Or watch a movie
Online classes can be taken from anywhere with an internet connection, making it easier for people to fit education into their lives. Pick something easy and just for fun to transport yourself into something newChoose something you want to learn – culinary skills, scarf tying, gardening, sport skills, exercise, laughter, 
Choose a movie venue you are interested in – comedy, adventure, children, romance, animals, something positive
Play Board Games
Or Cards
A fun and social activity that involves playing board games with family, friends, or the virtual community.Choose a board game to play with family or friends.
Read through the rules and familiarize yourself with the game.
Set up the game and gather necessary supplies, such as dice or cards.
Start with simpler games and work your way up to more complex ones.
Enjoy the process of playing and spending time with others.
Practice good sportsmanship and have fun.
VolunteerContributing time and effort to help others and make a positive impact in the community.Choose a cause or organization to volunteer with, such as a local shelter, food bank, church, garden club, HAM radio, medical rallies or runs.
Visit their website, attend a meeting or event/
Research the organization and their volunteer opportunities.
Contact the organization to learn more.
or baking
Cooking can be a relaxing and therapeutic activity that helps people relieve stress and improve their mental health.Choose a recipe to try out.
Gather all the necessary ingredients and tools.
Read through the recipe carefully and familiarize yourself with the steps.
Follow the recipe step-by-step, taking your time to ensure accuracy.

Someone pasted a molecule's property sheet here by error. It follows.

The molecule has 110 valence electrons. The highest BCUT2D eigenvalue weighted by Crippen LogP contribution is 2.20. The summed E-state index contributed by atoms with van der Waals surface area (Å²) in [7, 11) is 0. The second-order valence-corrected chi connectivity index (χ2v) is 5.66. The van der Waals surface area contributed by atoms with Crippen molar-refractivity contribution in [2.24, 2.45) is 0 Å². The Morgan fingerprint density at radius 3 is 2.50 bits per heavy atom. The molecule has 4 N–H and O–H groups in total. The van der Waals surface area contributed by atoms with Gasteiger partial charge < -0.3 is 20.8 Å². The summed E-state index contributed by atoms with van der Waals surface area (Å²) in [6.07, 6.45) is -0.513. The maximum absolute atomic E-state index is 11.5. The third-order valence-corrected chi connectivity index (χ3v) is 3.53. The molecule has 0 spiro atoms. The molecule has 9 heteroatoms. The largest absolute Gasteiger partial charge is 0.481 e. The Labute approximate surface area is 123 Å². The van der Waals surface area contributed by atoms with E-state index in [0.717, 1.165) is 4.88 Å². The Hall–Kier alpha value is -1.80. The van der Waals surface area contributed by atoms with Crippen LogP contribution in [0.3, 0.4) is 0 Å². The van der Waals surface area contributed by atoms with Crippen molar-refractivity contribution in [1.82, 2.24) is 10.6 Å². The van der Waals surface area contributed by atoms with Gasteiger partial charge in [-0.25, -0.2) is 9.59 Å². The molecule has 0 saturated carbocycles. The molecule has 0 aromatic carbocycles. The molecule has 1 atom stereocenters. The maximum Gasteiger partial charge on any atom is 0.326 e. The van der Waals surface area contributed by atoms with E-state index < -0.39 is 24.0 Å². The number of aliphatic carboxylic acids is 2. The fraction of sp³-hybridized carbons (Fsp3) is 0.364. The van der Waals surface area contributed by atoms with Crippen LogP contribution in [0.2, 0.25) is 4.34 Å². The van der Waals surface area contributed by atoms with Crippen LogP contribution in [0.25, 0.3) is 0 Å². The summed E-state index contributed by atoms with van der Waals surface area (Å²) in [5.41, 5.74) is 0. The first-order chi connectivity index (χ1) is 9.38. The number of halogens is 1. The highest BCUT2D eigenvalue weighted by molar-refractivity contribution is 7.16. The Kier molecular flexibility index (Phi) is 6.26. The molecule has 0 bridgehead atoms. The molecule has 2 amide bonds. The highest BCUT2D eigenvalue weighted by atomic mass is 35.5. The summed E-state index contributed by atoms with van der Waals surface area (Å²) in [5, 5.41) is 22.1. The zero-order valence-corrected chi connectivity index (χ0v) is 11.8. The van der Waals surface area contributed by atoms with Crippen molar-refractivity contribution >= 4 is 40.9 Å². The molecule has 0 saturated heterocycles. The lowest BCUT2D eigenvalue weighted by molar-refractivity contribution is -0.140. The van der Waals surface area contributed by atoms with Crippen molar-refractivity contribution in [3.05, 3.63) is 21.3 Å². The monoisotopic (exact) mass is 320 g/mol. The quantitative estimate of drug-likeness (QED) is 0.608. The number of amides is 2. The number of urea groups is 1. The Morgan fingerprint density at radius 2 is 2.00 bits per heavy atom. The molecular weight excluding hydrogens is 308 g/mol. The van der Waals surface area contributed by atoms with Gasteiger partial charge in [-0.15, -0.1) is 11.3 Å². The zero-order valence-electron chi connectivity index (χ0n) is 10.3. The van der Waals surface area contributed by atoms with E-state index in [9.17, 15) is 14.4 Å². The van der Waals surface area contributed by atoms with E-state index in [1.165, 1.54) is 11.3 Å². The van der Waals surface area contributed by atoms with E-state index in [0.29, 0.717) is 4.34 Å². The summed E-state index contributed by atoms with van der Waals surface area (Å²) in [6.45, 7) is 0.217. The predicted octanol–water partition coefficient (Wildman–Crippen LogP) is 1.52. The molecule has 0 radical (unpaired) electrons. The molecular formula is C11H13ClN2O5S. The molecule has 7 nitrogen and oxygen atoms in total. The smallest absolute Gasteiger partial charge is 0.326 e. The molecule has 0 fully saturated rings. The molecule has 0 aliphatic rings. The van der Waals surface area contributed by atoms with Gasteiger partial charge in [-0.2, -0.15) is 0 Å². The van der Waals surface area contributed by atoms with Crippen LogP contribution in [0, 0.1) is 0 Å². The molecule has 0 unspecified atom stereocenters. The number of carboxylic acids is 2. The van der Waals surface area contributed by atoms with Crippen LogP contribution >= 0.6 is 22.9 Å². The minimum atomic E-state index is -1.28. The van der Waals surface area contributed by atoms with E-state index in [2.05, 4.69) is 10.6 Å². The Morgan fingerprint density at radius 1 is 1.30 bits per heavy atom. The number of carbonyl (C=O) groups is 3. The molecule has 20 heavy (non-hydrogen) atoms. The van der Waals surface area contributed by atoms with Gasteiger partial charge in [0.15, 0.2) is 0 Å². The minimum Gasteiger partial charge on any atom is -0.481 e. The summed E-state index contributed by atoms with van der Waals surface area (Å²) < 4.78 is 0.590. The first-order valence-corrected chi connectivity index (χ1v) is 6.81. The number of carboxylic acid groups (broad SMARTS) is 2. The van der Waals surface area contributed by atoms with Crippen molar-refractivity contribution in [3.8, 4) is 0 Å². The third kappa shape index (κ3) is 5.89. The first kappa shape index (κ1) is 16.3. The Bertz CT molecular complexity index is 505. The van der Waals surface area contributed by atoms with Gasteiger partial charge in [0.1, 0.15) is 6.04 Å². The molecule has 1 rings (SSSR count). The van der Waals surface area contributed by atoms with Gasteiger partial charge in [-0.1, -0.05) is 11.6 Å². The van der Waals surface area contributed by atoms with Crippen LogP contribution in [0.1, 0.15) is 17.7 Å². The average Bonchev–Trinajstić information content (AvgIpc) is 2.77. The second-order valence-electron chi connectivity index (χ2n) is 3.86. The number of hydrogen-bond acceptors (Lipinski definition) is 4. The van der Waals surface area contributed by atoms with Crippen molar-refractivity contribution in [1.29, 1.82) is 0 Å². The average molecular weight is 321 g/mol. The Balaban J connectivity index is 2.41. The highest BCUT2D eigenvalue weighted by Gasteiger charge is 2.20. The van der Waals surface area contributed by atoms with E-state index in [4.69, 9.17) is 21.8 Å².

Taste and adjust the seasoning as needed.
Enjoy your finished dish or dessert.
Reading or
Audio Books
Reading and listening to books can be a great way to relax and unwind, reducing stress and promoting relaxation.Choose a book or genre that interests you.
Set aside a specific time and place to listen or read.
Make sure you have a comfortable and distraction-free environment to read or listen in.
Read or listen at your own pace and take breaks as needed.
Reflect on the themes and ideas in the book.
journal, letters, thank yous
Writing can be a powerful tool for emotional healing and self-reflection, helping people process their emotions and work through difficult experiences.Set aside a specific place to write.
Have a basket with materials ready to use.
Choose a place of comfort.
Choose a writing prompt or topic to write about.
Write without stopping or editing.
Review and edit your writing for clarity and style.
Share your writing with others or keep it for yourself.
GardeningGardening can be a great way to relieve stress and promote relaxation. Spending time outdoors and working with plants can have a calming effect on the mind and body.Choose a location for your garden, such as a plot of land, raised garden beds, hanging planter, simple plant pots, or window sill box.
Research the types of plants you want to grow and purchase seeds or starter plants.
Prepare the soil by removing weeds and adding compost or fertilizer.
Plant the seeds or starter plants according to the instructions.
Water the plants regularly and provide adequate sunlight.
Prune or harvest the plants as needed.
Skills and building with wood, home repair, welding, metal work, automotiveBuilding skills can help people develop their personal strengths and abilities, which can lead to increased confidence, self-esteem, and a sense of accomplishment.Choose something you want to learn that is new or build on a skill you already have.